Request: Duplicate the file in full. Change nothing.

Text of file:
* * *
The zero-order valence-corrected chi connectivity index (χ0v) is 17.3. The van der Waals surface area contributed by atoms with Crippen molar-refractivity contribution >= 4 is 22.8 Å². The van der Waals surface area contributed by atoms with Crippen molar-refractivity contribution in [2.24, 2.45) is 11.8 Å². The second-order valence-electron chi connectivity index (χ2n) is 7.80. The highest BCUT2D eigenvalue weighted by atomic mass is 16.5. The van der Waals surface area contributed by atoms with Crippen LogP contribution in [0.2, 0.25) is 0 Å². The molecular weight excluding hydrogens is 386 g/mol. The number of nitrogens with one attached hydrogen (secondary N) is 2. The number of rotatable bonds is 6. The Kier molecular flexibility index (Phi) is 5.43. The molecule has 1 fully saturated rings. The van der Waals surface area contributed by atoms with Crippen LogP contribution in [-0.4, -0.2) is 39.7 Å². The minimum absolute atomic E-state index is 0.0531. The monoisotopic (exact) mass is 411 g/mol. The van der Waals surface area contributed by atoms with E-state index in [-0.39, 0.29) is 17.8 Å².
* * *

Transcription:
The zero-order valence-corrected chi connectivity index (χ0v) is 17.3. The van der Waals surface area contributed by atoms with Crippen molar-refractivity contribution >= 4 is 22.8 Å². The van der Waals surface area contributed by atoms with Crippen molar-refractivity contribution in [2.24, 2.45) is 11.8 Å². The second-order valence-electron chi connectivity index (χ2n) is 7.80. The highest BCUT2D eigenvalue weighted by atomic mass is 16.5. The van der Waals surface area contributed by atoms with Crippen LogP contribution in [0.2, 0.25) is 0 Å². The molecular weight excluding hydrogens is 386 g/mol. The number of nitrogens with one attached hydrogen (secondary N) is 2. The number of rotatable bonds is 6. The Kier molecular flexibility index (Phi) is 5.43. The molecule has 1 fully saturated rings. The van der Waals surface area contributed by atoms with Crippen LogP contribution in [-0.4, -0.2) is 39.7 Å². The minimum absolute atomic E-state index is 0.0531. The monoisotopic (exact) mass is 411 g/mol. The van der Waals surface area contributed by atoms with E-state index in [-0.39, 0.29) is 17.8 Å².